Oldenburg, In. — Recently, I visited with servicemen at the Connersville Armed Forces Day Parade Saturday, May 18.
I thank these men and all who have served the United States for their bravery and dedication.
Monday, our country celebrates Memorial Day, a holiday that recognizes those in the Armed Forces who made the ultimate sacrifice for the United States and our freedom.
This holiday was originally called Decoration Day, and began May 30, 1868, when thousands of people decorated more than 20,000 graves of those who lost their lives during the Civil War. Memorial Day, which we now celebrate on the last Monday in May, has been a national holiday since 1971.
Below are the number of Americans who lost their lives during battle in some of America’s wars, according to the U.S. Department of Veterans Affairs.
- 4,435 died in the American Revolution (1775-1783);
- 2,260 died in the War of 1812 (1812-1815);
- 1,733 died in the Mexican War (1846-1848);
- 140,414 Union soldiers and 74,524 Confederate soldiers died in the Civil War (1861-1865);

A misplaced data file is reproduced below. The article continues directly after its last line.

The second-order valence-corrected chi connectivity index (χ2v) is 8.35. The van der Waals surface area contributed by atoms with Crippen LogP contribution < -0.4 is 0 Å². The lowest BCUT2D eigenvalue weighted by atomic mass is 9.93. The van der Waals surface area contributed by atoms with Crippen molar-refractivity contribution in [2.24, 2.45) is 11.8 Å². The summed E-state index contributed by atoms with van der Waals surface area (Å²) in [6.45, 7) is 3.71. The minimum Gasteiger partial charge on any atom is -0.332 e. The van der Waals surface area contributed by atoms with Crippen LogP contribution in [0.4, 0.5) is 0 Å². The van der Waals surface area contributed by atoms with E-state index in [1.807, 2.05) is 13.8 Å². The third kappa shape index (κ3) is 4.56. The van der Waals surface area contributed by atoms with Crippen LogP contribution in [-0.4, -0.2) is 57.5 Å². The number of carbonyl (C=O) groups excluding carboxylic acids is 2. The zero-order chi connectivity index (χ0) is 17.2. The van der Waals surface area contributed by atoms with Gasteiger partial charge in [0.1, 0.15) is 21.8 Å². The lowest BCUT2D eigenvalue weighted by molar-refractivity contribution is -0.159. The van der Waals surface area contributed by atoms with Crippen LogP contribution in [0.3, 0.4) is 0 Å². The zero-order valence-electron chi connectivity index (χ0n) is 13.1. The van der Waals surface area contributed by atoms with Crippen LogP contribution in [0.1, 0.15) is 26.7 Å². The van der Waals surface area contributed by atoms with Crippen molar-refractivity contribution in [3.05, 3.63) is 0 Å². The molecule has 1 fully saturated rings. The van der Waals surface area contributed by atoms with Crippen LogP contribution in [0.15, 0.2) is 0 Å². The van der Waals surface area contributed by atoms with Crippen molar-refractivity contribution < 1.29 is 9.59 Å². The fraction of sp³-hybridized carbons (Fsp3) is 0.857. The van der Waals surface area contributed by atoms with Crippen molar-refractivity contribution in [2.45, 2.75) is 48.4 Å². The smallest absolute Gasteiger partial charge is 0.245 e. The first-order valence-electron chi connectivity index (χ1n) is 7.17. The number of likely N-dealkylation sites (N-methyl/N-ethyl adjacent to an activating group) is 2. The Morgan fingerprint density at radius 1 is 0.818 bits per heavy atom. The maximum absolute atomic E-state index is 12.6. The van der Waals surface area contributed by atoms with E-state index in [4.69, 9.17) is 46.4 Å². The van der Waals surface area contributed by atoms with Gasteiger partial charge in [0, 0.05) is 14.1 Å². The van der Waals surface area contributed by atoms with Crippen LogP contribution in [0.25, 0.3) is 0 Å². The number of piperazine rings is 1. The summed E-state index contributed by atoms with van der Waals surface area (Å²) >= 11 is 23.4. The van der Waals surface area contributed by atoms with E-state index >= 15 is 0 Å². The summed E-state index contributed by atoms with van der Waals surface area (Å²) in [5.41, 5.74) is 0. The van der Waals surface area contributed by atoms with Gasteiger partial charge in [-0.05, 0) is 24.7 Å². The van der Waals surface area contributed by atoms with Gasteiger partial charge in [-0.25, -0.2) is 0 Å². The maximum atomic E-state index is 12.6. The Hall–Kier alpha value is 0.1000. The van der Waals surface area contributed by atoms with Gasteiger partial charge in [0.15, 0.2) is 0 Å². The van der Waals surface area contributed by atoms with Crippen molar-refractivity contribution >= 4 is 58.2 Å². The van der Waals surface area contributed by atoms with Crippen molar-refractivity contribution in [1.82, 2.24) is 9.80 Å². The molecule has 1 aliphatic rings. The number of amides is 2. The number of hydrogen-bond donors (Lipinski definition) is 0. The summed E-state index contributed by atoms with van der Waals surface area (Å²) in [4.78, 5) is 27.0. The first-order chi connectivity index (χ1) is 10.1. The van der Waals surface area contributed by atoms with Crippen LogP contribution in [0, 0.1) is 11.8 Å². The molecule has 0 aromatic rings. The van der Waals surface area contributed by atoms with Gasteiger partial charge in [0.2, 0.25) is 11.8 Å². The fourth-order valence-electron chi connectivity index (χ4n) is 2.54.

- 385 died in the Spanish-American War (1898-1902);
- 53,402 died in World War I (1917-1918);
- 291,557 died in World War II (1941-1945);
- 33,739 died in the Korean War (1950-1953);
- 47,434 died in the Vietnam War (1964-1975); and
- 148 died in the Persian Gulf War (1990-1991).
I am proud of the brave, selfless individuals who showed their true devotion to our country. It is because of their sacrifice that we are able to live in a society where we can exercise our freedoms to speak freely, worship as we choose, assemble peacefully and petition the government with our grievances.
This Memorial Day, as we celebrate with our family and friends, let us pause and take time to remember those who so bravely laid down their lives for our country.